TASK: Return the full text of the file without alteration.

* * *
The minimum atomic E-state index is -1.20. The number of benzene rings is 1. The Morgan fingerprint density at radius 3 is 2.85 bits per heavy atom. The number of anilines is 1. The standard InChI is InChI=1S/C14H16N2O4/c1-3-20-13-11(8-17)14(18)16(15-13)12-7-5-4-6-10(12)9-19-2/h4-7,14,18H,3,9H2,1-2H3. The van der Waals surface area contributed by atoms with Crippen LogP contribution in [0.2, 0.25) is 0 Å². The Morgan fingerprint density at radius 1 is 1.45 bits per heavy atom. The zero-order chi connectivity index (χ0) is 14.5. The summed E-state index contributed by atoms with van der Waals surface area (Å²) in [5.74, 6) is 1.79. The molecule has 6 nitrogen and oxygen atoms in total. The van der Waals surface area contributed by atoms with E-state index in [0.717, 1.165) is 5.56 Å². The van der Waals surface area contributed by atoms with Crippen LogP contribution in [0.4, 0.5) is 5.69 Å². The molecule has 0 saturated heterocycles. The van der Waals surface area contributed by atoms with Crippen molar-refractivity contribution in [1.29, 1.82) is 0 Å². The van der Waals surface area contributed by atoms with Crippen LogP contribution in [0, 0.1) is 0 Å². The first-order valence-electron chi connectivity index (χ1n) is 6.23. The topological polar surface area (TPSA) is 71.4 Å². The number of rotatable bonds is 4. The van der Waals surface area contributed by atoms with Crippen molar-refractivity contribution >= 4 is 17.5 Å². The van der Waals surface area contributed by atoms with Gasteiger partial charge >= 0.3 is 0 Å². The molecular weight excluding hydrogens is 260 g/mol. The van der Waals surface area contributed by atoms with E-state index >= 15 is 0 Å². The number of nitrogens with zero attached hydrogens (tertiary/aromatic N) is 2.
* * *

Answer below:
The minimum atomic E-state index is -1.20. The number of benzene rings is 1. The Morgan fingerprint density at radius 3 is 2.85 bits per heavy atom. The number of anilines is 1. The standard InChI is InChI=1S/C14H16N2O4/c1-3-20-13-11(8-17)14(18)16(15-13)12-7-5-4-6-10(12)9-19-2/h4-7,14,18H,3,9H2,1-2H3. The van der Waals surface area contributed by atoms with Crippen LogP contribution in [0.2, 0.25) is 0 Å². The Morgan fingerprint density at radius 1 is 1.45 bits per heavy atom. The zero-order chi connectivity index (χ0) is 14.5. The summed E-state index contributed by atoms with van der Waals surface area (Å²) in [5.74, 6) is 1.79. The molecule has 6 nitrogen and oxygen atoms in total. The van der Waals surface area contributed by atoms with E-state index in [0.717, 1.165) is 5.56 Å². The van der Waals surface area contributed by atoms with Crippen LogP contribution in [0.4, 0.5) is 5.69 Å². The molecule has 0 saturated heterocycles. The van der Waals surface area contributed by atoms with Crippen molar-refractivity contribution in [1.29, 1.82) is 0 Å². The van der Waals surface area contributed by atoms with Crippen LogP contribution in [0, 0.1) is 0 Å². The first-order valence-electron chi connectivity index (χ1n) is 6.23. The topological polar surface area (TPSA) is 71.4 Å². The number of rotatable bonds is 4. The van der Waals surface area contributed by atoms with Crippen molar-refractivity contribution >= 4 is 17.5 Å². The van der Waals surface area contributed by atoms with Gasteiger partial charge >= 0.3 is 0 Å². The molecular weight excluding hydrogens is 260 g/mol. The van der Waals surface area contributed by atoms with E-state index >= 15 is 0 Å². The number of nitrogens with zero attached hydrogens (tertiary/aromatic N) is 2.